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Home » Vision Care Services » Eye Health » Testing and Treatment » Diabetes and Eyesight

Diabetes and Eyesight

Diabetes is a disease that affects the way we process food for energy and growth. With all forms of diabetes—type 1, type 2 and gestational diabetes—the body has trouble converting sugar in the blood into energy, resulting in a host of potential health problems.
 
Diabetes increases the likelihood that common diabetes-related vision problems or diseases might occur:
  • Diabetics are prone to developing cataracts (a clouding of the eye’s lens) at an earlier age.
  • People with diabetes are almost 50% more likely to develop glaucoma, an eye disorder that damages the optic nerve often marked by an increase of internal eye pressure.
  • Macular edema (and macular degeneration) are more common in diabetics due to malfunctioning blood vessels in the middle region of the retina responsible for central, sharp vision.
  • Most notably, diabetes can result in diabetic retinopathy; an eye disease that affects the blood vessels in the all-important retina. Nearly 45 percent of Americans diagnosed with diabetes have some stage of diabetic retinopathy.
That’s why there’s no separating diabetes and vision. If you have diabetes, then you should understand vision problems that increase in likelihood as a result of the disease.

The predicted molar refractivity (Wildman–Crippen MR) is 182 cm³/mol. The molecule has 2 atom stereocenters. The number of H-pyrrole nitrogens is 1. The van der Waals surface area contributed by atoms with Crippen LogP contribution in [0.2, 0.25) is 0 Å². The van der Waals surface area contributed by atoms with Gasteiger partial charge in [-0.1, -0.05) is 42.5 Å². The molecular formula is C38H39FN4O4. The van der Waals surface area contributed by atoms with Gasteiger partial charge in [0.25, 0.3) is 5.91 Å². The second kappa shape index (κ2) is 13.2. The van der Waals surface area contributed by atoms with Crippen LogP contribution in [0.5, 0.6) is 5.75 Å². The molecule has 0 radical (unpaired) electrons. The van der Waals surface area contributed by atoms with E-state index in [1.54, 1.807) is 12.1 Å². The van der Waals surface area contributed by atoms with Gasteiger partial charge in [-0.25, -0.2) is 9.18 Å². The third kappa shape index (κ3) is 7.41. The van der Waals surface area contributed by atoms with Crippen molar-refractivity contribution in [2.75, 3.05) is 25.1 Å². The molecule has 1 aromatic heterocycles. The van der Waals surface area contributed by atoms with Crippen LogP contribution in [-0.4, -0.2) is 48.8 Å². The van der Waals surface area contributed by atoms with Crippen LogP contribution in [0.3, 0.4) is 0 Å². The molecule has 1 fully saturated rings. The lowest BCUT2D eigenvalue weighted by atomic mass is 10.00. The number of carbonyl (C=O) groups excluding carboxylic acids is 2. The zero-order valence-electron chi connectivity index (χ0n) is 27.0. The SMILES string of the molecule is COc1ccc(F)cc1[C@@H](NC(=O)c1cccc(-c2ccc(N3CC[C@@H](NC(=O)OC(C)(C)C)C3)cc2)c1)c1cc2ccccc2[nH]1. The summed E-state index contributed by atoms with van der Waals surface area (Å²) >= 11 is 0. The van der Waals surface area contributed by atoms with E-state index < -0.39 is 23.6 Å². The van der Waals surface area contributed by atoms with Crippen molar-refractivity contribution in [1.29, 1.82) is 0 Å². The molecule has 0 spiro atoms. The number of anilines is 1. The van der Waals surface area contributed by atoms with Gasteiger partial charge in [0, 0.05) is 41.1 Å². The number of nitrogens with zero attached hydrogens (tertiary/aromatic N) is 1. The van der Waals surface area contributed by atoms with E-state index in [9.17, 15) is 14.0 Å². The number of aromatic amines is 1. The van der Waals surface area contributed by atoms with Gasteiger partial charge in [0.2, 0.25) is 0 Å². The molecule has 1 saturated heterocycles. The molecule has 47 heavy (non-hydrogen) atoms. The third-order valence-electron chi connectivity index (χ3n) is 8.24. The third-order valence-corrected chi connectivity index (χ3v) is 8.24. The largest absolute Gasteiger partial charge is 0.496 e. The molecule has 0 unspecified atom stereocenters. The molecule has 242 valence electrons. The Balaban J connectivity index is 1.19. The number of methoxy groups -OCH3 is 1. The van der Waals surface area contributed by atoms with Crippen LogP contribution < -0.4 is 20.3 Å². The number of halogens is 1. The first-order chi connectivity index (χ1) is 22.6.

Diabetes Statistics

Over 21 million people in the United States have diabetes, with an estimated additional 6 million people unaware they have a form of the disease. What’s more, an estimated 54 million Americans ages 40 to 74 have prediabetes, a condition that puts them at risk for developing type 2 diabetes. According to a recent American Optometric Association survey, diabetes is the leading cause of new cases of blindness among adults ages 20 to 74.

Overview of Diabetic Retinopathy

Diabetic retinopathy involves swelling, leaking or abnormal growth of blood vessels in or near the retina. There are multiple stages to this disease, the earliest of which may not present any symptoms you can see.
 
Symptoms you can see include dark or black spots in your vision that increase over time, or severely blurred vision due to bleeding within the eye.
 
That’s why comprehensive eye exams are so important when thinking about diabetes and eye sight—both type 1 and type 2 diabetics are at risk for developing diabetic retinopathy, and the longer you have diabetes, the more likely you are to develop some form of the disease.
 
Treatments for diabetic retinopathy include replacement of the inner gel inside the eye (called a vitrectomy) and different kinds of laser surgery. A recent clinical trial also suggested that better control of blood sugar levels slows the onset and progression of the disease in many patients.

Signs and Symptoms of Diabetic Retinopathy

In its advanced stages, diabetes may lead to new blood vessel growth over the retina. The new blood vessels can break and cause scar tissue to develop, which can pull the retina away from the back of the eye. This is known as retinal detachment, and it can lead to blindness if untreated. In addition, abnormal blood vessels can grow on the iris, which can lead to glaucoma. People with diabetes are 25 times more likely to lose vision than those who are not diabetic, according to the American Academy of Ophthalmology.

Anyone who has diabetes is at risk for developing diabetic retinopathy, but not all diabetics will be affected. In the early stages of diabetes, you may not notice any change in your vision. But by the time you notice vision changes from diabetes, your eyes may already be irreparably damaged by the disease.